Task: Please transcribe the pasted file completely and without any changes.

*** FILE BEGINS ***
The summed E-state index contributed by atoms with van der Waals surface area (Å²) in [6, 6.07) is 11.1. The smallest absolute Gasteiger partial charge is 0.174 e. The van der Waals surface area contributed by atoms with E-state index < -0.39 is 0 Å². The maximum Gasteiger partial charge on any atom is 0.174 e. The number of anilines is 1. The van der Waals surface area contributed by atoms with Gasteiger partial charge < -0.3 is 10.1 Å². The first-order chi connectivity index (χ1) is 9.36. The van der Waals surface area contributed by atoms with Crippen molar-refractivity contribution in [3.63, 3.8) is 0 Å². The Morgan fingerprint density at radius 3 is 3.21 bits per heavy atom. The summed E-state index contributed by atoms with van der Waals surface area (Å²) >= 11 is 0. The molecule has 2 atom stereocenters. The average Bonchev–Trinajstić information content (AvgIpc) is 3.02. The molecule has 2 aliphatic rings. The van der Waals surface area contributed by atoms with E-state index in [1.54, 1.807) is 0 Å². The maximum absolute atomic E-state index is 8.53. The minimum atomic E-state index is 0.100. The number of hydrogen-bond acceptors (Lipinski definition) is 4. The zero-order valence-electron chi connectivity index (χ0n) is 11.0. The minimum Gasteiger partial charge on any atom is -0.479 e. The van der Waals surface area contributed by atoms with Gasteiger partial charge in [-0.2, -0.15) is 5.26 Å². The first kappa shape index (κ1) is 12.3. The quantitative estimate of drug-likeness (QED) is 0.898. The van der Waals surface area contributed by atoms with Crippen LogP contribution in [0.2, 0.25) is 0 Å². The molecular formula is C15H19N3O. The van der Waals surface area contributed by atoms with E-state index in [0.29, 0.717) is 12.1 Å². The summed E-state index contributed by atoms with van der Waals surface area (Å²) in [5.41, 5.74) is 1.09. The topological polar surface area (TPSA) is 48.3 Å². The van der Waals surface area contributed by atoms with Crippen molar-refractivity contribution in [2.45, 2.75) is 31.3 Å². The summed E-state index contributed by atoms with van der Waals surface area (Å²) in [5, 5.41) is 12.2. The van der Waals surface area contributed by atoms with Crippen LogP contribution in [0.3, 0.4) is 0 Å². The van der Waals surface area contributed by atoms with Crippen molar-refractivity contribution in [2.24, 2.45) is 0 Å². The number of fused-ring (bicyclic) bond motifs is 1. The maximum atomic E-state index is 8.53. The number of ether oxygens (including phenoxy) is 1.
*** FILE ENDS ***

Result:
The summed E-state index contributed by atoms with van der Waals surface area (Å²) in [6, 6.07) is 11.1. The smallest absolute Gasteiger partial charge is 0.174 e. The van der Waals surface area contributed by atoms with E-state index < -0.39 is 0 Å². The maximum Gasteiger partial charge on any atom is 0.174 e. The number of anilines is 1. The van der Waals surface area contributed by atoms with Gasteiger partial charge < -0.3 is 10.1 Å². The first-order chi connectivity index (χ1) is 9.36. The van der Waals surface area contributed by atoms with Crippen molar-refractivity contribution in [3.63, 3.8) is 0 Å². The Morgan fingerprint density at radius 3 is 3.21 bits per heavy atom. The summed E-state index contributed by atoms with van der Waals surface area (Å²) >= 11 is 0. The molecule has 2 atom stereocenters. The average Bonchev–Trinajstić information content (AvgIpc) is 3.02. The molecule has 2 aliphatic rings. The van der Waals surface area contributed by atoms with E-state index in [1.54, 1.807) is 0 Å². The maximum absolute atomic E-state index is 8.53. The minimum atomic E-state index is 0.100. The number of hydrogen-bond acceptors (Lipinski definition) is 4. The zero-order valence-electron chi connectivity index (χ0n) is 11.0. The minimum Gasteiger partial charge on any atom is -0.479 e. The van der Waals surface area contributed by atoms with Gasteiger partial charge in [-0.2, -0.15) is 5.26 Å². The first kappa shape index (κ1) is 12.3. The quantitative estimate of drug-likeness (QED) is 0.898. The van der Waals surface area contributed by atoms with Crippen LogP contribution in [0.2, 0.25) is 0 Å². The molecular formula is C15H19N3O. The van der Waals surface area contributed by atoms with E-state index in [0.29, 0.717) is 12.1 Å². The summed E-state index contributed by atoms with van der Waals surface area (Å²) in [5.41, 5.74) is 1.09. The topological polar surface area (TPSA) is 48.3 Å². The van der Waals surface area contributed by atoms with Crippen molar-refractivity contribution in [2.45, 2.75) is 31.3 Å². The summed E-state index contributed by atoms with van der Waals surface area (Å²) in [5, 5.41) is 12.2. The van der Waals surface area contributed by atoms with Crippen LogP contribution in [0.3, 0.4) is 0 Å². The van der Waals surface area contributed by atoms with Crippen molar-refractivity contribution in [2.24, 2.45) is 0 Å². The number of fused-ring (bicyclic) bond motifs is 1. The maximum atomic E-state index is 8.53. The number of ether oxygens (including phenoxy) is 1.